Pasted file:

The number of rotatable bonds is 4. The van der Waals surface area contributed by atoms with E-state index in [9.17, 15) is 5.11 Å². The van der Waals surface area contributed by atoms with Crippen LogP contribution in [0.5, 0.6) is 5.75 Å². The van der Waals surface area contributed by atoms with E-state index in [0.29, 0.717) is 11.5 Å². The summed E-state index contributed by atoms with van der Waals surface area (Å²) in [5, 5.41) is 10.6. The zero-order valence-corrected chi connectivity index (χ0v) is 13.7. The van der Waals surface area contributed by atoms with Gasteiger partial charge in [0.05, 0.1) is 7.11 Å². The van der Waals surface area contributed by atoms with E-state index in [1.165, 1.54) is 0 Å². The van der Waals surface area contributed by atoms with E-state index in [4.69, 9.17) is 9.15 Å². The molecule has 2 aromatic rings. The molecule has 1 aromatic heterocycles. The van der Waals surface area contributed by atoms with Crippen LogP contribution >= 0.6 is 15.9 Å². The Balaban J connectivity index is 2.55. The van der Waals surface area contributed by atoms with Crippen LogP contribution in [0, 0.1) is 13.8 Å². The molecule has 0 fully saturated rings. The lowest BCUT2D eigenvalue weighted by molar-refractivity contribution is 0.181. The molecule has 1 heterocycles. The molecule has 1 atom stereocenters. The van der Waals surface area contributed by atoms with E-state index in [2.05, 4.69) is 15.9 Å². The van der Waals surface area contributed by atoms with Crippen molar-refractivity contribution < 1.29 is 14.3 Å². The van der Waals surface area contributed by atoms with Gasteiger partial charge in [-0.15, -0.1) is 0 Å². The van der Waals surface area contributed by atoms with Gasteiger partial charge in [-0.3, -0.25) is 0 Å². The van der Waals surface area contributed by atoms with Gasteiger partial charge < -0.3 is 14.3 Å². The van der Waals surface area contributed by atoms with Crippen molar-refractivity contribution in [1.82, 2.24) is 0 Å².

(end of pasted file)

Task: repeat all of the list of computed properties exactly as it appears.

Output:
The number of rotatable bonds is 4. The van der Waals surface area contributed by atoms with E-state index in [9.17, 15) is 5.11 Å². The van der Waals surface area contributed by atoms with Crippen LogP contribution in [0.5, 0.6) is 5.75 Å². The van der Waals surface area contributed by atoms with E-state index in [0.29, 0.717) is 11.5 Å². The summed E-state index contributed by atoms with van der Waals surface area (Å²) in [5, 5.41) is 10.6. The zero-order valence-corrected chi connectivity index (χ0v) is 13.7. The van der Waals surface area contributed by atoms with Gasteiger partial charge in [0.05, 0.1) is 7.11 Å². The van der Waals surface area contributed by atoms with E-state index in [1.165, 1.54) is 0 Å². The van der Waals surface area contributed by atoms with E-state index in [4.69, 9.17) is 9.15 Å². The molecule has 2 aromatic rings. The molecule has 1 aromatic heterocycles. The van der Waals surface area contributed by atoms with Crippen LogP contribution >= 0.6 is 15.9 Å². The Balaban J connectivity index is 2.55. The van der Waals surface area contributed by atoms with Crippen LogP contribution in [0, 0.1) is 13.8 Å². The molecule has 0 fully saturated rings. The lowest BCUT2D eigenvalue weighted by molar-refractivity contribution is 0.181. The molecule has 1 heterocycles. The molecule has 1 atom stereocenters. The van der Waals surface area contributed by atoms with E-state index in [2.05, 4.69) is 15.9 Å². The van der Waals surface area contributed by atoms with Crippen molar-refractivity contribution < 1.29 is 14.3 Å². The van der Waals surface area contributed by atoms with Gasteiger partial charge in [-0.15, -0.1) is 0 Å². The van der Waals surface area contributed by atoms with Gasteiger partial charge in [-0.3, -0.25) is 0 Å². The van der Waals surface area contributed by atoms with Gasteiger partial charge < -0.3 is 14.3 Å². The van der Waals surface area contributed by atoms with Crippen molar-refractivity contribution in [1.82, 2.24) is 0 Å².